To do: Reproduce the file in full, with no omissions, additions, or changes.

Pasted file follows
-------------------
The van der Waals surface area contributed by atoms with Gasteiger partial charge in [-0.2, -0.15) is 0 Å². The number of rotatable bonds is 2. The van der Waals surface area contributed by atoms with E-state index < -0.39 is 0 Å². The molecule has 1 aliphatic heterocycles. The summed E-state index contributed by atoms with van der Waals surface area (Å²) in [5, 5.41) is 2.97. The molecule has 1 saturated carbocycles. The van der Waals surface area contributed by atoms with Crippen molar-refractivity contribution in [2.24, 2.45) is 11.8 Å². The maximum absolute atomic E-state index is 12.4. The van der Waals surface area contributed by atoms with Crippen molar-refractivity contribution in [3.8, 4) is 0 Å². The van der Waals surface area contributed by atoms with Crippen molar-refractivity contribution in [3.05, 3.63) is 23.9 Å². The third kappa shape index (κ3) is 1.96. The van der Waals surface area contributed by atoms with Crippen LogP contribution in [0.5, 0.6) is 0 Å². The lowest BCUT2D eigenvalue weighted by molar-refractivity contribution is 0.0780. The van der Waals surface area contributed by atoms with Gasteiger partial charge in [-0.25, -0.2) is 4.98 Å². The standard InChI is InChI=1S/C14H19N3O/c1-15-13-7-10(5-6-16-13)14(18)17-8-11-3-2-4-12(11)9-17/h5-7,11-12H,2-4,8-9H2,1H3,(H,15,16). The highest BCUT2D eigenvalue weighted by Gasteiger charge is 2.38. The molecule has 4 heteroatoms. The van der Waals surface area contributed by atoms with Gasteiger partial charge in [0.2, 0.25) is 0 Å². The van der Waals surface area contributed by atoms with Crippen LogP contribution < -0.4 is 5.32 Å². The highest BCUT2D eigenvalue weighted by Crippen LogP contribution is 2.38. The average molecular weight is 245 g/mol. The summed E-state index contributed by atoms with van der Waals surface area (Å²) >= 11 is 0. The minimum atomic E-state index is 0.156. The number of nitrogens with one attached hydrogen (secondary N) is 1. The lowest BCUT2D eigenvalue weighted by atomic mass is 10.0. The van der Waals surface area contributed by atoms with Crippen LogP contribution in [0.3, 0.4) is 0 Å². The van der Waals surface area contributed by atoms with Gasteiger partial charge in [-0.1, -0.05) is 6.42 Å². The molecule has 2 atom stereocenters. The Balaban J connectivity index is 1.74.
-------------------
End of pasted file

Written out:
The van der Waals surface area contributed by atoms with Gasteiger partial charge in [-0.2, -0.15) is 0 Å². The number of rotatable bonds is 2. The van der Waals surface area contributed by atoms with E-state index < -0.39 is 0 Å². The molecule has 1 aliphatic heterocycles. The summed E-state index contributed by atoms with van der Waals surface area (Å²) in [5, 5.41) is 2.97. The molecule has 1 saturated carbocycles. The van der Waals surface area contributed by atoms with Crippen molar-refractivity contribution in [2.24, 2.45) is 11.8 Å². The maximum absolute atomic E-state index is 12.4. The van der Waals surface area contributed by atoms with Crippen molar-refractivity contribution in [3.8, 4) is 0 Å². The van der Waals surface area contributed by atoms with Crippen molar-refractivity contribution in [3.05, 3.63) is 23.9 Å². The third kappa shape index (κ3) is 1.96. The van der Waals surface area contributed by atoms with Crippen LogP contribution in [0.5, 0.6) is 0 Å². The lowest BCUT2D eigenvalue weighted by molar-refractivity contribution is 0.0780. The van der Waals surface area contributed by atoms with Gasteiger partial charge in [-0.25, -0.2) is 4.98 Å². The standard InChI is InChI=1S/C14H19N3O/c1-15-13-7-10(5-6-16-13)14(18)17-8-11-3-2-4-12(11)9-17/h5-7,11-12H,2-4,8-9H2,1H3,(H,15,16). The highest BCUT2D eigenvalue weighted by Gasteiger charge is 2.38. The molecule has 4 heteroatoms. The van der Waals surface area contributed by atoms with Gasteiger partial charge in [0.2, 0.25) is 0 Å². The van der Waals surface area contributed by atoms with Crippen LogP contribution < -0.4 is 5.32 Å². The highest BCUT2D eigenvalue weighted by Crippen LogP contribution is 2.38. The average molecular weight is 245 g/mol. The summed E-state index contributed by atoms with van der Waals surface area (Å²) >= 11 is 0. The minimum atomic E-state index is 0.156. The number of nitrogens with one attached hydrogen (secondary N) is 1. The lowest BCUT2D eigenvalue weighted by atomic mass is 10.0. The van der Waals surface area contributed by atoms with Crippen LogP contribution in [0.3, 0.4) is 0 Å². The van der Waals surface area contributed by atoms with Gasteiger partial charge in [-0.1, -0.05) is 6.42 Å². The molecule has 2 atom stereocenters. The Balaban J connectivity index is 1.74.